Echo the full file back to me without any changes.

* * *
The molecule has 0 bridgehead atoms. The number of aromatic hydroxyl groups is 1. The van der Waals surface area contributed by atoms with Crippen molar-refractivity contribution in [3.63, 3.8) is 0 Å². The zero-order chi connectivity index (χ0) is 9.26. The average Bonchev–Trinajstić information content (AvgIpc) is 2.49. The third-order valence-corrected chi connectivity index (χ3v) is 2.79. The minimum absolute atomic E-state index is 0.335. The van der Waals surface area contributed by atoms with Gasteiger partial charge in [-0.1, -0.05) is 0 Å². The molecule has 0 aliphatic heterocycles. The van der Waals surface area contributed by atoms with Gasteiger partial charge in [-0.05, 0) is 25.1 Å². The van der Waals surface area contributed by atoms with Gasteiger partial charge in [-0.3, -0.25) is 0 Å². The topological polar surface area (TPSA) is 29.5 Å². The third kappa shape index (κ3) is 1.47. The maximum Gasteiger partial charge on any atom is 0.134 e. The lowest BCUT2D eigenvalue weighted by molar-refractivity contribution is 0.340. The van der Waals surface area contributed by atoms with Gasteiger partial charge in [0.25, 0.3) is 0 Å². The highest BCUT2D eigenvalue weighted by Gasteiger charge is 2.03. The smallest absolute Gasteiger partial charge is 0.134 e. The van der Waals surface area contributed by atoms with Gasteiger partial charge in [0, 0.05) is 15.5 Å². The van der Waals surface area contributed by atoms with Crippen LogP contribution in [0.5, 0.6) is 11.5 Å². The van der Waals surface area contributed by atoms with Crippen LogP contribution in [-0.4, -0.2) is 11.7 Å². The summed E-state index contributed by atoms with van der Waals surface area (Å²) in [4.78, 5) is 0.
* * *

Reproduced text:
The molecule has 0 bridgehead atoms. The number of aromatic hydroxyl groups is 1. The van der Waals surface area contributed by atoms with Crippen molar-refractivity contribution in [3.63, 3.8) is 0 Å². The zero-order chi connectivity index (χ0) is 9.26. The average Bonchev–Trinajstić information content (AvgIpc) is 2.49. The third-order valence-corrected chi connectivity index (χ3v) is 2.79. The minimum absolute atomic E-state index is 0.335. The van der Waals surface area contributed by atoms with Gasteiger partial charge in [-0.1, -0.05) is 0 Å². The molecule has 0 aliphatic heterocycles. The van der Waals surface area contributed by atoms with Gasteiger partial charge in [-0.05, 0) is 25.1 Å². The van der Waals surface area contributed by atoms with Gasteiger partial charge in [-0.3, -0.25) is 0 Å². The topological polar surface area (TPSA) is 29.5 Å². The third kappa shape index (κ3) is 1.47. The maximum Gasteiger partial charge on any atom is 0.134 e. The lowest BCUT2D eigenvalue weighted by molar-refractivity contribution is 0.340. The van der Waals surface area contributed by atoms with Gasteiger partial charge in [0.25, 0.3) is 0 Å². The highest BCUT2D eigenvalue weighted by Gasteiger charge is 2.03. The smallest absolute Gasteiger partial charge is 0.134 e. The van der Waals surface area contributed by atoms with Gasteiger partial charge in [0, 0.05) is 15.5 Å². The van der Waals surface area contributed by atoms with Crippen LogP contribution in [0.5, 0.6) is 11.5 Å². The van der Waals surface area contributed by atoms with Crippen LogP contribution in [-0.4, -0.2) is 11.7 Å². The summed E-state index contributed by atoms with van der Waals surface area (Å²) in [4.78, 5) is 0.